HPV from your spin bike? Herpes from your yoga mat? Docs break down the real health risks you face at the gym, plus how to protect yourself.
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Grimy gym equipment is gross, but is it also a health hazard? Well, sort of. While there's no need to freak out, there's also no denying that the gym is a veritable breeding ground for all kinds of bacteria. Ahead, docs weigh in on the real risks and germs lurking in five different places in the gym—and share what you can do to protect yourself. (Related: 8 Gross Bathroom Habits That Are Bad for Your Health)
A steamy yoga studio is a playground for all types of bacteria and viruses, which thrive in these types of warm, moist environments. In fact, contact with a dirty yoga mat can potentially cause everything from acne to toenail fungus, says David A. Greuner, M.D., managing director and cofounder of NYC Surgical Associates, who also adds MRSA (a severe staph infection) and even herpes to this list. While these are all real risks, naturopathic physician Jennifer Stagg is quick to point out that these type of skin infections aren't especially common, since they depend on the overall health of each person's skin microbiome. Colds, flu, and stomach bugs are much more likely, she adds. And regarding herpes: As long as you're not doing your downward dog in the buff, you're likely in the clear; herpes is typically spread through mucous membranes or broken skin.
What to do: Happily, a thorough wipe down with an antibacterial wipe is sufficient, notes Dr. Greuner. This should be done both pre- and post-class—even if you're using your own yoga mat—since it can pick up and harbor germs from the floor. Be sure to shower and wash your workout clothes afterward, too.
A 2015 study published in the journal Sexual Health found that HPV (the human papillomavirus, responsible for genital warts and cervical cancer) was found even in women who were virgins, concluding that it could be contracted from doctor's offices, or from public spots like toilets and bike seats. Unnerving info for sure, but there's no need to cancel your spin class or avoid the elliptical at the gym. You're much more likely to catch the common cold or a stomach bug from a dirty bike than you are to contract HPV. Turns out the real risk lies in the handlebars, not the seat: "More pathogens are transmitted through hand contact, making dirty handles on the bike the most likely way to transfer germs," says Stagg.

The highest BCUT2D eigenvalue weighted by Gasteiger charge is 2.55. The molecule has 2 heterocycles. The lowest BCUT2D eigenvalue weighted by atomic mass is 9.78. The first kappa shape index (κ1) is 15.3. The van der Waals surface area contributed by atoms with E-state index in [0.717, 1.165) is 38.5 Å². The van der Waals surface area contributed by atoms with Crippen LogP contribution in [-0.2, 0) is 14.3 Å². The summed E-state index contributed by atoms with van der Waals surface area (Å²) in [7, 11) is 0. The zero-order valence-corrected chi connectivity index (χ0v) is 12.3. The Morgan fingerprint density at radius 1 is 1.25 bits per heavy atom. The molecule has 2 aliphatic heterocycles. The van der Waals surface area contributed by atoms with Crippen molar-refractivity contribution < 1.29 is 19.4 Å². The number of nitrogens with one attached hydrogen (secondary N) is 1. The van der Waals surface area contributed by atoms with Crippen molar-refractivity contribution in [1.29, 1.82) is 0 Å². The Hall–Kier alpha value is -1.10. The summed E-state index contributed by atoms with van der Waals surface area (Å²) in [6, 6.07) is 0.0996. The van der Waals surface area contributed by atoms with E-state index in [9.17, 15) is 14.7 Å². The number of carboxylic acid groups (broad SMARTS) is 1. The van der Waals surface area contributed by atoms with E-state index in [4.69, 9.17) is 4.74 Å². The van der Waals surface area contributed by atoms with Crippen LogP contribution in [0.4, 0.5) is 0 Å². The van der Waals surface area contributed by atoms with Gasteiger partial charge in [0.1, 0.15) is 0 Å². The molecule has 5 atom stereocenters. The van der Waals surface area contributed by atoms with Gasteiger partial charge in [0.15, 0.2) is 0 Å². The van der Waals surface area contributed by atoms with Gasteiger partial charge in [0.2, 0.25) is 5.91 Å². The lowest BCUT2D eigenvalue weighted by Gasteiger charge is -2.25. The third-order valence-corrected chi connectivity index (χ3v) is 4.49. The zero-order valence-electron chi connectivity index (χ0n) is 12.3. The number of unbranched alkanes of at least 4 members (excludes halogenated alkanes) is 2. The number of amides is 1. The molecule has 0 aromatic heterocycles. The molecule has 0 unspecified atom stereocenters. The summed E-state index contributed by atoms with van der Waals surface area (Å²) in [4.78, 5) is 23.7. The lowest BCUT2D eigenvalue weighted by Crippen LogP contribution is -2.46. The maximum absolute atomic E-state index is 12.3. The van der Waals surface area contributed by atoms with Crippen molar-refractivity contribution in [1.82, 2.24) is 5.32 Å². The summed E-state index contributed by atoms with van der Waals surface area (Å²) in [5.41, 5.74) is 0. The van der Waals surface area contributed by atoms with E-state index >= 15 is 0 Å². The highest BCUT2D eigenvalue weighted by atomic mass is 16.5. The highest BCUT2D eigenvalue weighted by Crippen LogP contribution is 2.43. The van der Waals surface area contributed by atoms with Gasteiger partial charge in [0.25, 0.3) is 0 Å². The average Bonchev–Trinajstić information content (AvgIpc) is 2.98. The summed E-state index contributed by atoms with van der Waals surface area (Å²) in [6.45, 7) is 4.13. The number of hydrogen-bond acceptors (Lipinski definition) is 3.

What to do: Again, that good ol' pre- and post-class wipe down is a must. As far as HPV goes, if you want to be extra cautious, opt for longer leggings instead of booty bike shorts to ensure everything down there' is completely covered. Also important: Avoid touching your face. "All it takes to pick up a virus or bacteria is to touch an affected surface and then put your hand near your eyes, nose, or mouth," explains Stagg. This applies to your towel too; if you have one draped over the handlebars, make sure you're using only the side NOT touching the bars to wipe your face.
All those dirty hands constantly gripping weights and dumbbells makes them another hotspot for all kinds of bugs and bacteria. The most common? Respiratory and G.I. infections, like the hard-to-kill norovirus, which lingers on surfaces, notes Stagg.
What to do: It may not necessarily be standard gym protocol, but wipe down your weights after use. Weightlifting gloves can also act as a protective barrier (though not a foolproof one, since your fingertips are still exposed). It sounds simple, but a thorough hand washing after any lifting sesh is your best method of protection.
Since there's typically more (sneaker-clad) foot contact than hand contact on these machines, they usually harbor slightly less bacteria than free weights. But that doesn't make them squeaky clean by any means. According to equipment reviews site FitRated, the average treadmill had 74 times more bacteria than a public bathroom faucet. #Gross.
What to do: Keep your hands to yourself. Not only will adopting a hands-off policy help you avoid picking up a nasty bug, but it will also improve your workout. Think about it: You shouldn't be holding onto the handles when running on a treadmill or climbing on a StairMaster, and if you're on the elliptical, letting go of the handles will make your workout more challenging. As always, clean off the entire machine afterward, and don't touch your face until after you've washed your hands.
The Locker Room
Similar to yoga studios, the warm and muggy environment is bacteria's dream home. Here, fungal infections such as ringworm and athlete's foot are prevalent. "Both pose a real risk because they're profoundly contagious and can survive for a long time," says Dr. Greuner. Saunas and steam rooms are also potentially problematic: "They're known to spread a variety of infections. Our skin softens when exposed to heat, making us far more prone to infectious transmission," Dr. Greuner cautions.
What to do: Slip on those flip-flops and don't take them off. Bare feet are a major no-no in the locker room, both in the shower and out. If you are going to use the sauna or steam room, sit on a towel and be sure to shower afterward.